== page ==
Unfortunately, universities are very much fueling our miserableness. They do too little to aid our suffering by promoting knowledge about other ways of life. When they do talk about matriarchies, or about communes or any type of intentional community, most times they do it too briefly, all the while lacking the right objectives. Maybe they do it in an uninspired attempt to appear “progressive”. Maybe they do it with all the good intentions: to repair some of the harm that was done by consigning the non-western to the periphery of academic curricula.
Whatever the motivation, one thing is obvious in the vast majority of cases: western universities do not treat other ways of thinking about life and society seriously enough. They always present what is non-capitalist as something that existed, or that still exists but is not up to par, or that only helps us understand other parts of the world. Never as something that we could learn from, and that should inform – or, at the very least, make us profoundly reconsider – the way we go about our lives and the mechanisms we have for policy making.Treated like artifacts, the communities in which people only worked to the extent that would satisfy their needs are talked about as if they only belong to pre-colonial times. Their remains are merely observed – very seldom learned from – and they are subtly – yet categorically – placed in the context of an underdeveloped part of the world.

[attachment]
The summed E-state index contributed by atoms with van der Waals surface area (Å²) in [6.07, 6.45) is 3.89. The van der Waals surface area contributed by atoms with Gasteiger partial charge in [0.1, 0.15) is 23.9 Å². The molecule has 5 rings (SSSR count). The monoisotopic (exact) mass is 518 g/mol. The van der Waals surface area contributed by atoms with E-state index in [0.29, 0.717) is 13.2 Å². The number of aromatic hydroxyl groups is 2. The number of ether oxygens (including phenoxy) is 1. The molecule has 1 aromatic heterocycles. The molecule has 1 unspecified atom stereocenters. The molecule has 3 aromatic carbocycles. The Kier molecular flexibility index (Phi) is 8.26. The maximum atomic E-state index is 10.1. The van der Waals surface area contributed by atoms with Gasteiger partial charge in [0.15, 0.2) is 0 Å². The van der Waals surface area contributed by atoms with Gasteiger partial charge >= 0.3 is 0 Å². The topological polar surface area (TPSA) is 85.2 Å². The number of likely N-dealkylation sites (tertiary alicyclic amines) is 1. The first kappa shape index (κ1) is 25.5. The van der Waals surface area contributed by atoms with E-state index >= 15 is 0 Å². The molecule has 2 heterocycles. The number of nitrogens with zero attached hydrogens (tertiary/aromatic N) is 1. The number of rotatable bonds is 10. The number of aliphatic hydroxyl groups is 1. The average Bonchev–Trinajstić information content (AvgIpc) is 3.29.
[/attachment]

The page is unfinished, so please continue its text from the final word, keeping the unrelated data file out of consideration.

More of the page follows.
Alternatives to the capitalist life, where poverty and wealth are not calculated in terms of material possessions, but rather in terms of knowledge and spiritual richness, are inexhaustible sources of wisdom that could help better our western, decadent understanding of life. Let us look towards the philosophy of the Andean-Amazonean indigenous peoples: the buen vivir (good living) ideology. For them, society is not about the individual, but about the community. The mantras of such a lifestyle promote solidarity, an unwavering respect for nature and the cultivation of moral values: kindness, understanding, compassion. Everything that is produced by the economic models of these societies must benefit all their inhabitants. It must also be conducted with high regard for the preservation of the environment. The concept of economic growth built on the commodification of nature and the exploitation of the worker is foreign to such communities.
The lessons that we have to learn from alternative ways of organizing society are many, and I strongly believe that universities should begin teaching them properly. Afterall, it is time we recognize that building a materially richer society is pointless if it comes at the cost of many communities and if it ends by crippling its creators’ ability to reach true, meaningful fulfillment.